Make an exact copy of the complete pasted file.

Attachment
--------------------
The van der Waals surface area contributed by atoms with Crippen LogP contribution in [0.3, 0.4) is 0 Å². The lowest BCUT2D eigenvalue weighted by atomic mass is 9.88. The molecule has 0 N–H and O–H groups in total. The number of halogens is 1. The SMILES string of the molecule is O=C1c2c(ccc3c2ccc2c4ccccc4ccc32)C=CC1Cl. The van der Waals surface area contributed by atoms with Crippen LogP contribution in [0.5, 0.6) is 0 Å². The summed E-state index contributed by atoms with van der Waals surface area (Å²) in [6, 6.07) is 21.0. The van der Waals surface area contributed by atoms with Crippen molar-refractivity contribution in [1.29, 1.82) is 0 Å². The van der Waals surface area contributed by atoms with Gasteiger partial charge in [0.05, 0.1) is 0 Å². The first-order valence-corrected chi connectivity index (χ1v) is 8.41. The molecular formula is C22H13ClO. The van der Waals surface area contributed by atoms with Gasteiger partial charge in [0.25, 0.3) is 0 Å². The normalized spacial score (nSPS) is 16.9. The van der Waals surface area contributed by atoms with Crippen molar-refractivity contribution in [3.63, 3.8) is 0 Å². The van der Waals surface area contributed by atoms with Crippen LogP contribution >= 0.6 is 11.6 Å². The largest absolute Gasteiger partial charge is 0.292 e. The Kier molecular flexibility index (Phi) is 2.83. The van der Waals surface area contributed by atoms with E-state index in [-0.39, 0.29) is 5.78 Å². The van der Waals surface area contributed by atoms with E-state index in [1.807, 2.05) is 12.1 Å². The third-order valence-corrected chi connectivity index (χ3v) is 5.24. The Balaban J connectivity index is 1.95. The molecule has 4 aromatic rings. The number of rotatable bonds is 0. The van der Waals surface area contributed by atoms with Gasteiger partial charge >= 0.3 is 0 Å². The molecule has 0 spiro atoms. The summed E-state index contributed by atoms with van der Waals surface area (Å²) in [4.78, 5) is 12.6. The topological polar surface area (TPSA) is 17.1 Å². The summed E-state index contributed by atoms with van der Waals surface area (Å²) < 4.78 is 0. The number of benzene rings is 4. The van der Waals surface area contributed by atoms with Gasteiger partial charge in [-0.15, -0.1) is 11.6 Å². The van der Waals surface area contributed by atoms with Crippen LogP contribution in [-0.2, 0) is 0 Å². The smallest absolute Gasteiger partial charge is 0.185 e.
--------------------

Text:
The van der Waals surface area contributed by atoms with Crippen LogP contribution in [0.3, 0.4) is 0 Å². The lowest BCUT2D eigenvalue weighted by atomic mass is 9.88. The molecule has 0 N–H and O–H groups in total. The number of halogens is 1. The SMILES string of the molecule is O=C1c2c(ccc3c2ccc2c4ccccc4ccc32)C=CC1Cl. The van der Waals surface area contributed by atoms with Crippen LogP contribution in [0.5, 0.6) is 0 Å². The summed E-state index contributed by atoms with van der Waals surface area (Å²) in [6, 6.07) is 21.0. The van der Waals surface area contributed by atoms with Crippen molar-refractivity contribution in [1.29, 1.82) is 0 Å². The van der Waals surface area contributed by atoms with Gasteiger partial charge in [0.05, 0.1) is 0 Å². The first-order valence-corrected chi connectivity index (χ1v) is 8.41. The molecular formula is C22H13ClO. The van der Waals surface area contributed by atoms with Gasteiger partial charge in [0.25, 0.3) is 0 Å². The normalized spacial score (nSPS) is 16.9. The van der Waals surface area contributed by atoms with Crippen molar-refractivity contribution in [3.63, 3.8) is 0 Å². The van der Waals surface area contributed by atoms with Crippen LogP contribution >= 0.6 is 11.6 Å². The largest absolute Gasteiger partial charge is 0.292 e. The Kier molecular flexibility index (Phi) is 2.83. The van der Waals surface area contributed by atoms with E-state index in [-0.39, 0.29) is 5.78 Å². The van der Waals surface area contributed by atoms with E-state index in [1.807, 2.05) is 12.1 Å². The third-order valence-corrected chi connectivity index (χ3v) is 5.24. The Balaban J connectivity index is 1.95. The molecule has 4 aromatic rings. The number of rotatable bonds is 0. The van der Waals surface area contributed by atoms with Gasteiger partial charge >= 0.3 is 0 Å². The molecule has 0 spiro atoms. The summed E-state index contributed by atoms with van der Waals surface area (Å²) in [4.78, 5) is 12.6. The topological polar surface area (TPSA) is 17.1 Å². The summed E-state index contributed by atoms with van der Waals surface area (Å²) < 4.78 is 0. The number of benzene rings is 4. The van der Waals surface area contributed by atoms with Gasteiger partial charge in [-0.15, -0.1) is 11.6 Å². The van der Waals surface area contributed by atoms with Crippen LogP contribution in [-0.2, 0) is 0 Å². The smallest absolute Gasteiger partial charge is 0.185 e.